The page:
I have gotten home from what was the most challenging experience, both physically and mentally, I have ever done. But at the same time, the most rewarding with an amazing sense of achievement.
On Saturday 4th June, we officially started our challenge, taking on the biggest peak in the UK, Ben Nevis, which stands at 1350m! I managed to stay with the front of our group for the first 300m, before I had to drop off. I continued to ascend at a slightly slower pace, and with the amazing weather, the views were like nothing I’d ever seen before, it didn’t look real, and that was enough to motivate me to keep going. About 1000m later, trekking through unstable rocks, snow and steep slopes, I finally reached my first summit! It’s impossible to fully explain what the view was like, but you could see for over 300 miles in every direction! Due to the timed aspect of the challenge, I only stayed at the peak for 5 minutes, I then began to come back down and got back to the base at midday, 5 and a half hours and one peak completed.
It was then straight on the bus to set off for Scafell Pike in the Lake District. This journey took over 7 hours, including a quick stop for some fish and chips. The bus was quite cramped with minimal leg room, so when we got off it, you’re legs already feel like they’re unable to walk up to the local shop, let alone another peak!
At 1930hrs, we began our ascent of Scafell Pike, which stands at 978m. This mountain also has the shortest route to the peak, which isn’t a good thing..this is because the route up is just a constant climb of a very steep route with little to no flat surfaces to be able to regenerate some energy. I was still in the group of the 12 fastest climbers, but it wasn’t long before I dropped off from the pack. I had to stop every 50m and try and catch my breath. This was causing issues for the rest of the group so the back leader was saying if I don’t keep pushing I’m going to have to go back down so that the group doesn’t have to wait for me at the base to leave for the next mountain. At this point, my legs were seizing up, I was picking up blisters and getting lightheaded due to not being able to control my breathing.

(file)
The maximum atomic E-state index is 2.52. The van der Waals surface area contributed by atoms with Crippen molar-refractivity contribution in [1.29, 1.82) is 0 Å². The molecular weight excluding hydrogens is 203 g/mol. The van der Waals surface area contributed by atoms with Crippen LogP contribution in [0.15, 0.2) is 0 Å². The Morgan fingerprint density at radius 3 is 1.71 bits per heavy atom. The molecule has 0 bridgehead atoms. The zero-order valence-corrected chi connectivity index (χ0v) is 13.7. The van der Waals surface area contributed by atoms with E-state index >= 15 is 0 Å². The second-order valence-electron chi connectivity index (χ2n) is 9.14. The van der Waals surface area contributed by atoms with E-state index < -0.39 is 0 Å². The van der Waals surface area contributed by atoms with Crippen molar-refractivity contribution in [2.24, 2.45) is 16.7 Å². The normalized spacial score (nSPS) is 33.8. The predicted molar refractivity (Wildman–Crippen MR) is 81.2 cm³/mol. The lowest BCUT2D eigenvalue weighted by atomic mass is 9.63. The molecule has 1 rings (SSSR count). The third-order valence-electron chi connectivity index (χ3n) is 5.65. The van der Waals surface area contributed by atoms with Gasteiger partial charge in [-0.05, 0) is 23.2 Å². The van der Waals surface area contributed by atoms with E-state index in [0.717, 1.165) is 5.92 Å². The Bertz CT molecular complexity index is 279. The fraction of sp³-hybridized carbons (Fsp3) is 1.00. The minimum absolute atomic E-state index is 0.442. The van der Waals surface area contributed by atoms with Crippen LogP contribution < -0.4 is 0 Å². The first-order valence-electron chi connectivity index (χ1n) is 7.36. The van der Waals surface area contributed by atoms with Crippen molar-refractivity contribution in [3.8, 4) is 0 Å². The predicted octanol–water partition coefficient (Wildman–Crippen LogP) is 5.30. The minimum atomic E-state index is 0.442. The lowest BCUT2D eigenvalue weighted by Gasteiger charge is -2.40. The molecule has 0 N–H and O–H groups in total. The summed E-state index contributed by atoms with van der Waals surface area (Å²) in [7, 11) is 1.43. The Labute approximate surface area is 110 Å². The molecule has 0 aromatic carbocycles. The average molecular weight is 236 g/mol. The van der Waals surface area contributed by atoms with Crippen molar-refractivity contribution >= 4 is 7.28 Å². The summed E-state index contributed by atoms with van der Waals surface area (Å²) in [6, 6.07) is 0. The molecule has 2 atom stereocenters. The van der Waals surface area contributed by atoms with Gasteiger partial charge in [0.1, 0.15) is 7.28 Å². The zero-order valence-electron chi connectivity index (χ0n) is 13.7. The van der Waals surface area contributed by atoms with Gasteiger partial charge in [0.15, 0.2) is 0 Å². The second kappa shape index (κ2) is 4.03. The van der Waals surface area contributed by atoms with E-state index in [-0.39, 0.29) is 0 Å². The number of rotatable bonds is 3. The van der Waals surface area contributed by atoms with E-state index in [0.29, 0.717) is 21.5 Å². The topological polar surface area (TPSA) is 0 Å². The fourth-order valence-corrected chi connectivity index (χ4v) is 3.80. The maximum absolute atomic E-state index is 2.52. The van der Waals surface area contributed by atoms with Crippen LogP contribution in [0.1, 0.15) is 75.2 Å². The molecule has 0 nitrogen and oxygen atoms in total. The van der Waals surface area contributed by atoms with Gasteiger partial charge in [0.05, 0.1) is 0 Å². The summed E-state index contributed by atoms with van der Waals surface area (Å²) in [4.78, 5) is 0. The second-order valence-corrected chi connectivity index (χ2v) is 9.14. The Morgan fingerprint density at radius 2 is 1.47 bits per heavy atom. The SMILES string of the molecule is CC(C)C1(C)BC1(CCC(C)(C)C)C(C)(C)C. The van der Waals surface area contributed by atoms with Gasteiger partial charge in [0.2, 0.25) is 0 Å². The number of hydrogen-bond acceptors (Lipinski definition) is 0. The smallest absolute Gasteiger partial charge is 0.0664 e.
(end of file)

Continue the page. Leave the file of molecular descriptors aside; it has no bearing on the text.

Thankfully, I had Rhys with me who kept on pushing me to get to the top, but I had to assure the back leader that I would run down so that we could leave the base at the same time. I managed to summit Scafell by just gone 2100hrs and was greeted by the most beautiful sunset, with sun just starting to drift beneath surrounding mountains. Unfortunately again, not a lot of time to stay up there, and then begins our run back down, with a half hour to make up on the group. A few near slips and trips as I ran down, but 1 hour later, I could see the group about 20m in front of me. This was a massive relief as I knew I hadn’t let the group down and delayed them for their own personal achievements.
Again it was back on the bus where we set off for the final peak, Mount Snowdon. This was a 5 hour drive including a quick stop along the way. Finally managed to get about 3 hours sleep on the bus, which was extremely hard due to the lack of space and the fact if you lean your head on the window, you become a pair of them windup teeth..